Sunday, 8 November 2009

No Retreat, No Surrender 2: Raging Thunder (1988)

"Raah, I am evil Russian! Ignore mein German accent!"

The tagline to this movie states "It's not a rematch, it's war!" which is actually quite accurate since the movie has a completely different cast and plot from the first movie. It was originally intended to be a direct sequel to No Retreat, No Surrender, with both Jean-Claude Van Damme and Kurt McKinney reprising their roles, but Van Damme decided to break his contract to go and make Bloodsport instead and McKinney left with him. Neither showed up for the first day of shooting, so the crew were left scrabbling to rework the plot and cast a couple of different actors in the lead roles. This worked out pretty well for a number of reasons. Firstly it resulted in Van Damme's appearance in Bloodsport, an 80s classic. Secondly, the talented Loren Avedon picks up the lead role from McKinney. The movie was shot under the name Raging Thunder but the producers saw the No Retreat, No Surrender name sitting in the corner collecting dust and decided to use it anyway.

Scott Wylde (Avdeon) is an American with an awesome name who travels to Thailand to meet his fiance Sulin's parents. After a date at a fancy Bangkok restaurant turns into one of those "wow, foreigners eat some crazy shit" gross-out sequences, the two of them head back to Scott's fleabag hotel. Even though she's a rich girl she's cool with the filth, the door-to-door pimps, the broken bed and all of the strategically torn photos of naked women plastering the walls and they totally do it. What she does mind is a bunch of kidnappers busting into the place the next morning and abducting her. Scott rushes to her parents' place to try and find some information about the kidnappers but he discovers that her family has been murdered by Vietnamese refugees and the Thai police want to pin it on him. He is arrested despite his plaintive cries of "You can't do this to me, I'm an American!", but escapes at the first opportunity, intent on rescuing his girlfriend and clearing his name.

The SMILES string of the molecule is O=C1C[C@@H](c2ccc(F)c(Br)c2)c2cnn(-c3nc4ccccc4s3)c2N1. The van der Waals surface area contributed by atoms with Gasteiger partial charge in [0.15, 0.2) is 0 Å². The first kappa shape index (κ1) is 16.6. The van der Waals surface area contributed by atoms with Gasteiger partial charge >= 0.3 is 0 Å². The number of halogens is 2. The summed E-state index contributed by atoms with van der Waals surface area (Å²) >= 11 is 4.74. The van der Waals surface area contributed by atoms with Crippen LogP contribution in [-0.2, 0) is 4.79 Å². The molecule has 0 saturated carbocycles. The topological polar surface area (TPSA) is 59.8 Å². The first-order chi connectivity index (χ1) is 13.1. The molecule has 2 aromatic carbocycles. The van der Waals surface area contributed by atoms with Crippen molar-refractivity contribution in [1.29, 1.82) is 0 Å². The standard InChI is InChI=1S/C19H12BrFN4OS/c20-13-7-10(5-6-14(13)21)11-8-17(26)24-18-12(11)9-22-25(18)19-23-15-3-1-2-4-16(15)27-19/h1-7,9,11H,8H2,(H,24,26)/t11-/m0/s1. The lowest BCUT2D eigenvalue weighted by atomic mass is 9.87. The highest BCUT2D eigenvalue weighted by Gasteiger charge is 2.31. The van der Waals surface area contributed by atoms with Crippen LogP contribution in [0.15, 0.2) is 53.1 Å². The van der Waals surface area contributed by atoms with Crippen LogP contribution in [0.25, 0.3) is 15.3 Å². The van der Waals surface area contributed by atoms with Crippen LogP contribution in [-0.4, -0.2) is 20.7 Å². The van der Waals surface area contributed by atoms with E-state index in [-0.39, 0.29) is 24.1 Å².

On his first stop he visits his Vietnam vet buddy Mac Jarvis (Max Thayer). I guess he's supposed to remind us of Han Solo since he's a smuggler who is older and more rugged than Scott plus he calls Scott "kid" in almost every line. He trades mostly in heavy machine guns, explosives and tanks, a good guy to know when you want to wage a one-man war. They act like old friends but I have no idea how these two guys could possibly know each other. Scott's a known fugitive by this stage and the two of them can't even enjoy a glass of freshly-squeezed snake blood without a bunch of bounty hunters showing up, so they hire a helicopter pilot Terry (Cynthia Rothrock) and head out to a Khmer Rouge resistance group to try and find out where Sulin in being held.

It turns out that Sulin is being held for ransom at a secret North Vietnamese military base. They are trying to get to Sulin's father but I'm not exactly sure why because big chunks of dialog were in Vietnamese and there weren't any subtitles. The base is run by a huge Russian muscleman named Yuri. He is played by Matthias Hues, taking over the "evil Russian" role from Van Damme. In the first film it was a Belgian and now they've got a German so I guess they are working their way eastward through Europe. Maybe by the fifth film they'll have a Russian played by an actual Russian.